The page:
Indexed Fields in WHERE Clauses

In Zim, developers use expressions in the form


... WHERE <indexed-field> >= <value> ...


... WHERE <indexed-field> <= <value> ...

WHERE clauses retrieve data in either (a) ascending or (b) descending sequence of the data values in <indexed-field>. This technique is used instead of an explicit sort because it takes advantage of a physical characteristic exhibited by Zim. However, there is no guarantee that any given SQL server behaves in the same manner. The use of indexed fields in expressions of the above form whose sole purpose is to deliver data in a particular sequence should be avoided. Instead, an explicit sort expression should be included in the set specification.

"Unrelated" and "Complete"

The performance of Zim set specifications qualified by "unrelated" or "complete" against SQL servers can be seriously affected, if that SQL server does not provide explicit support for the outer join operation. In such cases, use the following guidelines:

"DATE" Data

For date type fields, Zim accepts NULL values, true date values (like 20021031, etc.) and non-date values (like -1, 0, etc.). However, SQL servers do not accept non-date values. "DATE" data types should be restricted to valid dates and NULL values to ensure compatibility. If your application uses such non-date values and it will be difficult to change it, you can use the ”mapdate” file to map date values from ZIM to SQL and vice-versa.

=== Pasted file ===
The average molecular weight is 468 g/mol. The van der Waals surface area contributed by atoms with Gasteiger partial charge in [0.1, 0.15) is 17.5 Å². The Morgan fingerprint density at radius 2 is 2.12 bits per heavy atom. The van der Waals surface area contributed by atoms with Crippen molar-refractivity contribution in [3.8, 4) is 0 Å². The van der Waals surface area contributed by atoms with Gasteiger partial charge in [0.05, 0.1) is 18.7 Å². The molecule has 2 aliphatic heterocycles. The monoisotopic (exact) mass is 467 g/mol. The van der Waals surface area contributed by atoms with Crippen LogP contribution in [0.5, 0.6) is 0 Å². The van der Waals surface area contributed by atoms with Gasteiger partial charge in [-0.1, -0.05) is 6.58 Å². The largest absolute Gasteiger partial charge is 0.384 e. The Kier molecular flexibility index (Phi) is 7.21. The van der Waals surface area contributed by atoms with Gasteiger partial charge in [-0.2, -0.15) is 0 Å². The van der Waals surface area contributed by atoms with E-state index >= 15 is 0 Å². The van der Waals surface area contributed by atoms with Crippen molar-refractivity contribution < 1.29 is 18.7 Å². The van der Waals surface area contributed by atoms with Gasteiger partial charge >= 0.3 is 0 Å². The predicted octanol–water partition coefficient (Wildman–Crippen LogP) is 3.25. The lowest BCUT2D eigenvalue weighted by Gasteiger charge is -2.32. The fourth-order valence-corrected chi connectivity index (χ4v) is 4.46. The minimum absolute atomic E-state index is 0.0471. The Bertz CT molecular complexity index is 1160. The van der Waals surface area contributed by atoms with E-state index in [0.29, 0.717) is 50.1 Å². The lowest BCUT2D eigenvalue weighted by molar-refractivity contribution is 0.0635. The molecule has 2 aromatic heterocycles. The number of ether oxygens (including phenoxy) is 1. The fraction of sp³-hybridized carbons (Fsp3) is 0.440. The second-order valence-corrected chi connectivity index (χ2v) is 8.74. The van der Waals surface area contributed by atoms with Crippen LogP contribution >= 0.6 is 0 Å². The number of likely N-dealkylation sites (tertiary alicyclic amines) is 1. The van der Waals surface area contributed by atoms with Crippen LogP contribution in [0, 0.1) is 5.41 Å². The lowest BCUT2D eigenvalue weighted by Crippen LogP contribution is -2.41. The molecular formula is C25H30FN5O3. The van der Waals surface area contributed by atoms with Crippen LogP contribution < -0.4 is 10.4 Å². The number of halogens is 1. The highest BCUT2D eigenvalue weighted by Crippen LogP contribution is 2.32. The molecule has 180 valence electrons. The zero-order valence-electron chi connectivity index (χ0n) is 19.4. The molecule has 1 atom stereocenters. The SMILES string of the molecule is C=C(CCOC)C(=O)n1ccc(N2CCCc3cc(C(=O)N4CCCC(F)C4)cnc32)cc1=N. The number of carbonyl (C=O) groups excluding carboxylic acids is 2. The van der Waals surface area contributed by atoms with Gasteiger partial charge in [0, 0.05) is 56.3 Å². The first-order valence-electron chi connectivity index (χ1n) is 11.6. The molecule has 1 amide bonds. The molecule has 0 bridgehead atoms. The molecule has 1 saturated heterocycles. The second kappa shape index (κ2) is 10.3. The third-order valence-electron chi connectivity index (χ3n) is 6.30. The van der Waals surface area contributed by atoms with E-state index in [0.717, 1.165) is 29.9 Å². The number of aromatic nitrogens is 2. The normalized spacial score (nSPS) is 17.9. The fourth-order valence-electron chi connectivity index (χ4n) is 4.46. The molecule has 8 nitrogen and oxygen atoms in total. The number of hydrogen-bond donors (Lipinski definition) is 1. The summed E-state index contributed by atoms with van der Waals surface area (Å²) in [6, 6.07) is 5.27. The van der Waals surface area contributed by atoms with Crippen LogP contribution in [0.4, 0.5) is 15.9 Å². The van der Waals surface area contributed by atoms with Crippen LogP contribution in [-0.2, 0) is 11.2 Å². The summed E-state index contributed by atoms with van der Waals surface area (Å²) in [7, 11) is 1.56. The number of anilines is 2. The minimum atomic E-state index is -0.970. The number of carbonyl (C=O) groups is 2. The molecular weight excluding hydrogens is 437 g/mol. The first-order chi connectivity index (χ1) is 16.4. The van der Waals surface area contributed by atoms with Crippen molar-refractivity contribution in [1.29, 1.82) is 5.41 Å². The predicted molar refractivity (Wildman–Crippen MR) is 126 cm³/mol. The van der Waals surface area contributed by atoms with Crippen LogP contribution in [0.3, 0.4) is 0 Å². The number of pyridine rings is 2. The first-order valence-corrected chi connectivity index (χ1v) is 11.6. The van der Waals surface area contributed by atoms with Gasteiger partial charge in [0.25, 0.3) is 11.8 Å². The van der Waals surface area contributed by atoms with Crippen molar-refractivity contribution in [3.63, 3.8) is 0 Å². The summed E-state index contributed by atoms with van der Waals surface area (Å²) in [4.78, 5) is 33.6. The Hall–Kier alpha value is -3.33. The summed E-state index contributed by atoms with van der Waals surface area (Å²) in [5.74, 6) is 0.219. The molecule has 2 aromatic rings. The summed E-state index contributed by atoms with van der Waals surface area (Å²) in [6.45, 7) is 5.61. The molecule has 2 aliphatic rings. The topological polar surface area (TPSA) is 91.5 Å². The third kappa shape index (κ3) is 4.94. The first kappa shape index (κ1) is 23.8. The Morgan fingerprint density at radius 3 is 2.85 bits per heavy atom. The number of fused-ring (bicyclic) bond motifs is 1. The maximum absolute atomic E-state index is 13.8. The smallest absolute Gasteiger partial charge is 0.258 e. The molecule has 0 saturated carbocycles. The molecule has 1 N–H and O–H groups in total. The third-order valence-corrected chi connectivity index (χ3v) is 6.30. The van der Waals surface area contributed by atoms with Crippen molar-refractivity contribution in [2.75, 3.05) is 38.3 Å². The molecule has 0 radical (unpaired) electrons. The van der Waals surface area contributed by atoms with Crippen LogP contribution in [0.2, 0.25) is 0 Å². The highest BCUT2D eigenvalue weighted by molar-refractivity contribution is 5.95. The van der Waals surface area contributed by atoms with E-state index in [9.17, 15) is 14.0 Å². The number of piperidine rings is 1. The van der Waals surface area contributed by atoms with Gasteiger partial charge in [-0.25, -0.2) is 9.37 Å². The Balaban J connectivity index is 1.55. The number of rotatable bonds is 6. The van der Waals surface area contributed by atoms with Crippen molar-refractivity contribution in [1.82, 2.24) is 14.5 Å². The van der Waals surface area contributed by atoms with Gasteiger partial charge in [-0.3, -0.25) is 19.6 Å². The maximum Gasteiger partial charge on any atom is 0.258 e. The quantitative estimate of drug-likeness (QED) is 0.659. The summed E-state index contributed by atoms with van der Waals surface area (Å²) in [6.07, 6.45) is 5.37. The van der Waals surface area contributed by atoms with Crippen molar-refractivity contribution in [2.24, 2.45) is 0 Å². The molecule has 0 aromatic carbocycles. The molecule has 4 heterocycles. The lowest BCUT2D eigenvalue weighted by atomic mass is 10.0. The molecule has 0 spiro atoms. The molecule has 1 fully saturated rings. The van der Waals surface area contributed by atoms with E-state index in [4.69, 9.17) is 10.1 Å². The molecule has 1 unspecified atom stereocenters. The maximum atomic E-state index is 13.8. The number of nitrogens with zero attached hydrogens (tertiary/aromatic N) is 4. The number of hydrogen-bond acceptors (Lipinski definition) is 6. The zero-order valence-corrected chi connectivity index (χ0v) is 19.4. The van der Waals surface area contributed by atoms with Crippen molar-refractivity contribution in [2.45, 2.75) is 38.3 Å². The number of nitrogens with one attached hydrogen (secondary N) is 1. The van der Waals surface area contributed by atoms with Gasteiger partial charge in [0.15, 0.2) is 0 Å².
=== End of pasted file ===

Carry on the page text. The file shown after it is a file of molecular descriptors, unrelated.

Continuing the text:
SET manipulation

Sets built using Zim tables are different from sets built using Zim tables connected to a SQL server. In the following example:

set executemode zimmode

find States -> StateSet

set executemode sqlmode

list StateSet

The LIST statement will raise an error because it will try to list the records existing locally but referenced remotely, which is inconsistent. The opposite is also an error.

DB2 SAM Comparisons with Constants

The following construction:

FIND MyEnt WHERE MyField = 111 OR 1 = 2

Although valid in ZIM and in other SQL servers, this construction should be avoided because it brings an error from DB2. The reason is that DB2 requires object types to be cast all the time. The objects ”1” and ”2” don’t have types neither implicitly defined nor inferred by DB2 (thus raising the error), whereas the object ”111” has the type defined by MyField.